White Balance: what you need to know

White balance 1

Do you know how to effectively control White Balance on your DSLR camera? Accurately recording color temperature during exposure is a critical skill thall all photographers should learn. (Copyright 2013 / Andrew Boyd)

Your DSLR camera is probably set for Auto White Balance, or AWB, and that’s fine up to a point. The key to Auto White Balance is understanding what’s it’s doing and how it’s doing it; from there, an understanding of white balance and how to control it will definitely make you a better photographer.

WHAT IS WHITE BALANCE?

Kelvin scale

An illustrated Kelvin scale of relative warmth/coolness. The cooler (read bluer) the light source, the higher the Kelvin number, and vice versa. (Copyright 2013 / Andrew Boyd)

 

When making an exposure, your camera must adjust for the color temperature in a given situation. What is color temperature? It’s the relative warmth or coolness of your shooting scene, measured in degrees Kelvin, or Kelvin temperature. (Check the link there for another post that explains Kelvin Temperature).  Put at its simplest, the warmer the light in a scene, the lower the Kelvin temperature, and vice versa: so a room in your home, lit by lamp light, has a Kelvin temperature of probably around 2800 degrees. Outside in the shade away from the sun, the bluish light there will read around 8000 Kelvin. Middle of the day direct sun has a Kelvin temperature of around 5500 to 6000 degrees. (Strobe units are all designed to shoot around 5500 degrees Kelvin.) So what does this mean for your camera?

 

In order to make exposures that the average person will find acceptable, cameras must take the Kelvin temperature in a room and render it into a neutral skin tone exposure: usually something closer to the 5500 degrees Kelvin described above. Cameras do this by searching your composition, right before the exposure is made, for something that is WHITE.  The camera’s computer then takes that information—‘this is a white object’—and creates color for the rest of the scene based upon that white object.  This is ‘Auto White Balance’ at its simplest, and almost all of the time, it works great!

 

But: sometimes it fails miserably. This happens most often when there is no white object in your scene. I’ve seen this a lot lately out of smart phone photos. If the background is, say, green, and your subject in front of that green wall has no white clothing on, the camera doesn’t know how to render the colors in the photo. A weird color cast is usually the result.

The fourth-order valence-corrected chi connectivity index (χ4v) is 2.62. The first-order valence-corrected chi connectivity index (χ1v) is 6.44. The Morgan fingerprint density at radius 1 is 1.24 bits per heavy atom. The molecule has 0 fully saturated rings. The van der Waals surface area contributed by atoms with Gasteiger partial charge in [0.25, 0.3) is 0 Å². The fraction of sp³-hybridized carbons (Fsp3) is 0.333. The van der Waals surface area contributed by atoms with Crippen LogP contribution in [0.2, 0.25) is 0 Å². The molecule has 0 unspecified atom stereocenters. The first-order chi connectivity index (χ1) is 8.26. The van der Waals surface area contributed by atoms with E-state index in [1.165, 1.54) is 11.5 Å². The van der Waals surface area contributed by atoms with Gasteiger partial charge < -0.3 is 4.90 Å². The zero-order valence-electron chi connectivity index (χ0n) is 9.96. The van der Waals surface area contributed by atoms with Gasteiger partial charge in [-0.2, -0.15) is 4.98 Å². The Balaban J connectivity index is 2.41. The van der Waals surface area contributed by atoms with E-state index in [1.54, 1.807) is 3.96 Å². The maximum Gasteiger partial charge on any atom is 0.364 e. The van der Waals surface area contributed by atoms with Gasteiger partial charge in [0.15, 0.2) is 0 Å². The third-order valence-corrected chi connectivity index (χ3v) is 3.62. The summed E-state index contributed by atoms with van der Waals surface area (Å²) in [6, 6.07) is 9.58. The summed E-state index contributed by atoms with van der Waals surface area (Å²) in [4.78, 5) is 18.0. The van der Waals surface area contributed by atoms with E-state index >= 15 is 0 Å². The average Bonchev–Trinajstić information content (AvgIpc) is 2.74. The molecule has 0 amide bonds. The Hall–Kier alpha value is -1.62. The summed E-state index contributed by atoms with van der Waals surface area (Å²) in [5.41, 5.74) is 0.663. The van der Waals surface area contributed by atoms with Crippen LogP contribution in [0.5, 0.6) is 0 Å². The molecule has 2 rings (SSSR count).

White Balance 2

The problem with Auto White Balance: top photo is AWB and with no white reference in the frame, the camera makes a guess at color temperature. Bottom photo taken after a Custom White Balance is set. This color is much, much more accurate. (Copyright 2013 / Andrew Boyd)

So Auto White Balance won’t work here. How to fix it?

SETTING A CUSTOM WHITE BALANCE

You’re going to have to consult your camera documentation for your particular white balance procedure but the basic approach is the same:

  • With your camera set for Custom White Balance (or something similar), you’ll shoot a frame with a large white reference card filling the center of the frame. It’s critical that the white card be under the same illumination that you want the white balance set for.
  • You’ll then go back into your camera settings and tell the camera to save that white balance as your Custom White Balance. (Many cameras will allow you to save several versions and even name them. This is handy if it’s a situation you shoot regularly.)

The goal is an accurate rendition of the color within your frame.  ‘Before and after’ example shots can be truly surprising as our eyes are accustomed to making allowances for different color casts as we move through our day. This just gets past that and gives you great color, meaning less fixing in Photoshop and better overall results.

Auto white balance

Top exposure made with Auto White Balance, and it does a pretty decent job of rendering this scene, until you compare it with the bottom version, made with Custom White Balance. The bottom photo takes the white balance reading off of the white sofa cushion. 1/500th sec @ f2.8, ISO 6400, Canon Macro 50mm f2.5 lens on a Canon EOS-1D X camera. (Copyright 2013 / Andrew Boyd)

Hi, I’m Andrew Boyd, a.k.a. The Discerning Photographer, and I hope this post has been interesting and informative. Please leave me a comment about it, let me know what you’d like to see more of on the site! You can also sign up for email delivery of all future articles or my RSS feed. Or subscribe to our Facebook page ,Google+ page or our Twitter feed. Thanks!–DiscerningPhotog

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